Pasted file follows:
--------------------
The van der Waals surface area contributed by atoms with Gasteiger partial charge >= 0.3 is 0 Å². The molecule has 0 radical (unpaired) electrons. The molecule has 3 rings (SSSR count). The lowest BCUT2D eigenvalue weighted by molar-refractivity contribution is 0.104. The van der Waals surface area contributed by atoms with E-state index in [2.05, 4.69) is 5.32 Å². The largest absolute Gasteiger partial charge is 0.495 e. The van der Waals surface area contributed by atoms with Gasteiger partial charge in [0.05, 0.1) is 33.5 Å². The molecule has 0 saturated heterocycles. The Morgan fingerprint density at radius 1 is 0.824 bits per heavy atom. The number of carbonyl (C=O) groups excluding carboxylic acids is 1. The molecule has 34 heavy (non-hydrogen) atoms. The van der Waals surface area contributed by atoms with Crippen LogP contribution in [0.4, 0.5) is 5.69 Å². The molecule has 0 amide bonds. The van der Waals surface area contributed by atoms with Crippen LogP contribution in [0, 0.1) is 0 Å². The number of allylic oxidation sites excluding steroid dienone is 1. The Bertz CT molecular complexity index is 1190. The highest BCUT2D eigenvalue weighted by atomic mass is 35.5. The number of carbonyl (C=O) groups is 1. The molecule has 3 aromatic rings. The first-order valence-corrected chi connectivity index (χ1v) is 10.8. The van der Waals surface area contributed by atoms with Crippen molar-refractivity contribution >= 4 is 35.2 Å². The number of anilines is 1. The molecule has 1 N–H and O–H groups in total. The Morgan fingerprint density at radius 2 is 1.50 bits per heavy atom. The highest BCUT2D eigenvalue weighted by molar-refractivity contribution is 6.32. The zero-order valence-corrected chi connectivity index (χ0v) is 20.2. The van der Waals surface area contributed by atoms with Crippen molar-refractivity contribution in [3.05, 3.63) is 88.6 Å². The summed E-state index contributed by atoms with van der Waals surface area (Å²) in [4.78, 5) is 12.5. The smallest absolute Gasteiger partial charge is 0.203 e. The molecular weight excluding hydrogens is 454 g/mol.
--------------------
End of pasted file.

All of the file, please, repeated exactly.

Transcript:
The van der Waals surface area contributed by atoms with Gasteiger partial charge >= 0.3 is 0 Å². The molecule has 0 radical (unpaired) electrons. The molecule has 3 rings (SSSR count). The lowest BCUT2D eigenvalue weighted by molar-refractivity contribution is 0.104. The van der Waals surface area contributed by atoms with E-state index in [2.05, 4.69) is 5.32 Å². The largest absolute Gasteiger partial charge is 0.495 e. The van der Waals surface area contributed by atoms with Gasteiger partial charge in [0.05, 0.1) is 33.5 Å². The molecule has 0 saturated heterocycles. The Morgan fingerprint density at radius 1 is 0.824 bits per heavy atom. The number of carbonyl (C=O) groups excluding carboxylic acids is 1. The molecule has 34 heavy (non-hydrogen) atoms. The van der Waals surface area contributed by atoms with Crippen LogP contribution in [0.4, 0.5) is 5.69 Å². The molecule has 0 amide bonds. The van der Waals surface area contributed by atoms with Crippen LogP contribution in [0, 0.1) is 0 Å². The number of allylic oxidation sites excluding steroid dienone is 1. The Bertz CT molecular complexity index is 1190. The highest BCUT2D eigenvalue weighted by atomic mass is 35.5. The number of carbonyl (C=O) groups is 1. The molecule has 3 aromatic rings. The first-order valence-corrected chi connectivity index (χ1v) is 10.8. The van der Waals surface area contributed by atoms with Crippen molar-refractivity contribution >= 4 is 35.2 Å². The number of anilines is 1. The molecule has 1 N–H and O–H groups in total. The Morgan fingerprint density at radius 2 is 1.50 bits per heavy atom. The highest BCUT2D eigenvalue weighted by molar-refractivity contribution is 6.32. The zero-order valence-corrected chi connectivity index (χ0v) is 20.2. The van der Waals surface area contributed by atoms with Crippen molar-refractivity contribution in [3.05, 3.63) is 88.6 Å². The summed E-state index contributed by atoms with van der Waals surface area (Å²) in [4.78, 5) is 12.5. The smallest absolute Gasteiger partial charge is 0.203 e. The molecular weight excluding hydrogens is 454 g/mol.